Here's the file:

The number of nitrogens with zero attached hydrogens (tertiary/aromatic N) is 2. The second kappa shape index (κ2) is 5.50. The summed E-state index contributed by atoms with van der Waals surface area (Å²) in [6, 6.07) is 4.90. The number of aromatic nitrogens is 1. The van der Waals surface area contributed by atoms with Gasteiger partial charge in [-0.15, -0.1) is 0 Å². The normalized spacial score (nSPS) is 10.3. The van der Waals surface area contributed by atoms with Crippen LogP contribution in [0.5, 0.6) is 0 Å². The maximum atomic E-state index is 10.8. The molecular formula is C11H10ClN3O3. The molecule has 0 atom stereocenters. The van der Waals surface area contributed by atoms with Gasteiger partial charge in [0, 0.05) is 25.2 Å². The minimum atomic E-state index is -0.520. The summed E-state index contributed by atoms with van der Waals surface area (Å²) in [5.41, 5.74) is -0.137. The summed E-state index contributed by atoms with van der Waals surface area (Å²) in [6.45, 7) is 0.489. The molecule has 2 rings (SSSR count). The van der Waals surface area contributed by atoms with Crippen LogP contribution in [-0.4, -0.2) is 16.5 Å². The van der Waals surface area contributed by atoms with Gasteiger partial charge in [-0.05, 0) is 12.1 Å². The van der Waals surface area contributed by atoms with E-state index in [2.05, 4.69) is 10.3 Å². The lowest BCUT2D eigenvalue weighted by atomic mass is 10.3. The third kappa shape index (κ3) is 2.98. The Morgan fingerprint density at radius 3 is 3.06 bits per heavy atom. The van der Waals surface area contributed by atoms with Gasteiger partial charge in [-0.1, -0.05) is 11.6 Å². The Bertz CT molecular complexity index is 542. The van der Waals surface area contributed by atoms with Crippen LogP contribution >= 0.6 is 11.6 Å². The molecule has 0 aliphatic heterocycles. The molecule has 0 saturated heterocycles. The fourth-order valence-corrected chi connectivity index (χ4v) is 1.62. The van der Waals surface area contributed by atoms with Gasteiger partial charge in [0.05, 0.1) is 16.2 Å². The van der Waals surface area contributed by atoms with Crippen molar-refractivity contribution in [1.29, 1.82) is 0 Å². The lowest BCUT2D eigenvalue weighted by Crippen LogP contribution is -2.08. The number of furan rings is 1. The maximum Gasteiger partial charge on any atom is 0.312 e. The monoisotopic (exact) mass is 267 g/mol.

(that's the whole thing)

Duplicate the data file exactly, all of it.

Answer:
The number of nitrogens with zero attached hydrogens (tertiary/aromatic N) is 2. The second kappa shape index (κ2) is 5.50. The summed E-state index contributed by atoms with van der Waals surface area (Å²) in [6, 6.07) is 4.90. The number of aromatic nitrogens is 1. The van der Waals surface area contributed by atoms with Gasteiger partial charge in [-0.15, -0.1) is 0 Å². The normalized spacial score (nSPS) is 10.3. The van der Waals surface area contributed by atoms with Crippen LogP contribution in [0.5, 0.6) is 0 Å². The maximum atomic E-state index is 10.8. The molecular formula is C11H10ClN3O3. The molecule has 0 atom stereocenters. The van der Waals surface area contributed by atoms with Gasteiger partial charge in [0, 0.05) is 25.2 Å². The minimum atomic E-state index is -0.520. The summed E-state index contributed by atoms with van der Waals surface area (Å²) in [5.41, 5.74) is -0.137. The summed E-state index contributed by atoms with van der Waals surface area (Å²) in [6.45, 7) is 0.489. The molecule has 2 rings (SSSR count). The van der Waals surface area contributed by atoms with Crippen LogP contribution in [-0.4, -0.2) is 16.5 Å². The van der Waals surface area contributed by atoms with Gasteiger partial charge in [-0.05, 0) is 12.1 Å². The van der Waals surface area contributed by atoms with E-state index in [2.05, 4.69) is 10.3 Å². The lowest BCUT2D eigenvalue weighted by atomic mass is 10.3. The third kappa shape index (κ3) is 2.98. The Morgan fingerprint density at radius 3 is 3.06 bits per heavy atom. The van der Waals surface area contributed by atoms with Gasteiger partial charge in [-0.1, -0.05) is 11.6 Å². The Bertz CT molecular complexity index is 542. The van der Waals surface area contributed by atoms with Crippen LogP contribution >= 0.6 is 11.6 Å². The molecule has 0 aliphatic heterocycles. The molecule has 0 saturated heterocycles. The fourth-order valence-corrected chi connectivity index (χ4v) is 1.62. The van der Waals surface area contributed by atoms with Gasteiger partial charge in [0.05, 0.1) is 16.2 Å². The van der Waals surface area contributed by atoms with Crippen molar-refractivity contribution in [1.29, 1.82) is 0 Å². The lowest BCUT2D eigenvalue weighted by Crippen LogP contribution is -2.08. The number of furan rings is 1. The maximum Gasteiger partial charge on any atom is 0.312 e. The monoisotopic (exact) mass is 267 g/mol.